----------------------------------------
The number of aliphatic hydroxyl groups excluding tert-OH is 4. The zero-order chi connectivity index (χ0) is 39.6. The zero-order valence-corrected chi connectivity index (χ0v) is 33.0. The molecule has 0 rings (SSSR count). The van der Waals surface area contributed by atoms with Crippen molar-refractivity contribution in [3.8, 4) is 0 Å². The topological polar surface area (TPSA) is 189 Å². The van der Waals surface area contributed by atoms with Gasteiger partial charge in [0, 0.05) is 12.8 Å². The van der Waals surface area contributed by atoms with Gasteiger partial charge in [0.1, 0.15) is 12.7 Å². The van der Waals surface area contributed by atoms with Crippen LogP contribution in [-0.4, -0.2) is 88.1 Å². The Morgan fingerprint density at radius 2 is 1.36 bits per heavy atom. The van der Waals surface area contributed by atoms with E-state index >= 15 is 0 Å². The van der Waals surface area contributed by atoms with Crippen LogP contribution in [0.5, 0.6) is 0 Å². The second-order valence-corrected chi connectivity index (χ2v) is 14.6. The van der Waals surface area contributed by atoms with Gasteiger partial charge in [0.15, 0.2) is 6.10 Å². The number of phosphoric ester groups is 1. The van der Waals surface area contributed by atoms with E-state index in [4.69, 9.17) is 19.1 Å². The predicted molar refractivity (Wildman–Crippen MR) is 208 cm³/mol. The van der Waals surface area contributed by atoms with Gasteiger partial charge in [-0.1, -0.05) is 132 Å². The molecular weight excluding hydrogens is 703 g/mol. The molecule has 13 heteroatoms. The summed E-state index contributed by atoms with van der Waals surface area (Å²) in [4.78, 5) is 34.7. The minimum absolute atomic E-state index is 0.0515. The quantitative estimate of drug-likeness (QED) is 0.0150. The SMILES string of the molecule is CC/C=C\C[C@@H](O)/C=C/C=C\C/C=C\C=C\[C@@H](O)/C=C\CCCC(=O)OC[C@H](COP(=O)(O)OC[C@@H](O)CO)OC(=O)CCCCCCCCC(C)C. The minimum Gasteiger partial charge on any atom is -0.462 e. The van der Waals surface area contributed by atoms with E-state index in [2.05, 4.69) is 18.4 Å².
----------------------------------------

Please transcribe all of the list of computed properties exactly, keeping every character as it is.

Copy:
The number of aliphatic hydroxyl groups excluding tert-OH is 4. The zero-order chi connectivity index (χ0) is 39.6. The zero-order valence-corrected chi connectivity index (χ0v) is 33.0. The molecule has 0 rings (SSSR count). The van der Waals surface area contributed by atoms with Crippen molar-refractivity contribution in [3.8, 4) is 0 Å². The topological polar surface area (TPSA) is 189 Å². The van der Waals surface area contributed by atoms with Gasteiger partial charge in [0, 0.05) is 12.8 Å². The van der Waals surface area contributed by atoms with Gasteiger partial charge in [0.1, 0.15) is 12.7 Å². The van der Waals surface area contributed by atoms with Crippen LogP contribution in [-0.4, -0.2) is 88.1 Å². The Morgan fingerprint density at radius 2 is 1.36 bits per heavy atom. The van der Waals surface area contributed by atoms with E-state index >= 15 is 0 Å². The van der Waals surface area contributed by atoms with Crippen LogP contribution in [0.5, 0.6) is 0 Å². The second-order valence-corrected chi connectivity index (χ2v) is 14.6. The van der Waals surface area contributed by atoms with Gasteiger partial charge in [0.15, 0.2) is 6.10 Å². The number of phosphoric ester groups is 1. The van der Waals surface area contributed by atoms with E-state index in [4.69, 9.17) is 19.1 Å². The predicted molar refractivity (Wildman–Crippen MR) is 208 cm³/mol. The van der Waals surface area contributed by atoms with Gasteiger partial charge in [-0.1, -0.05) is 132 Å². The molecular weight excluding hydrogens is 703 g/mol. The molecule has 13 heteroatoms. The summed E-state index contributed by atoms with van der Waals surface area (Å²) in [4.78, 5) is 34.7. The minimum absolute atomic E-state index is 0.0515. The quantitative estimate of drug-likeness (QED) is 0.0150. The SMILES string of the molecule is CC/C=C\C[C@@H](O)/C=C/C=C\C/C=C\C=C\[C@@H](O)/C=C\CCCC(=O)OC[C@H](COP(=O)(O)OC[C@@H](O)CO)OC(=O)CCCCCCCCC(C)C. The minimum Gasteiger partial charge on any atom is -0.462 e. The van der Waals surface area contributed by atoms with E-state index in [2.05, 4.69) is 18.4 Å².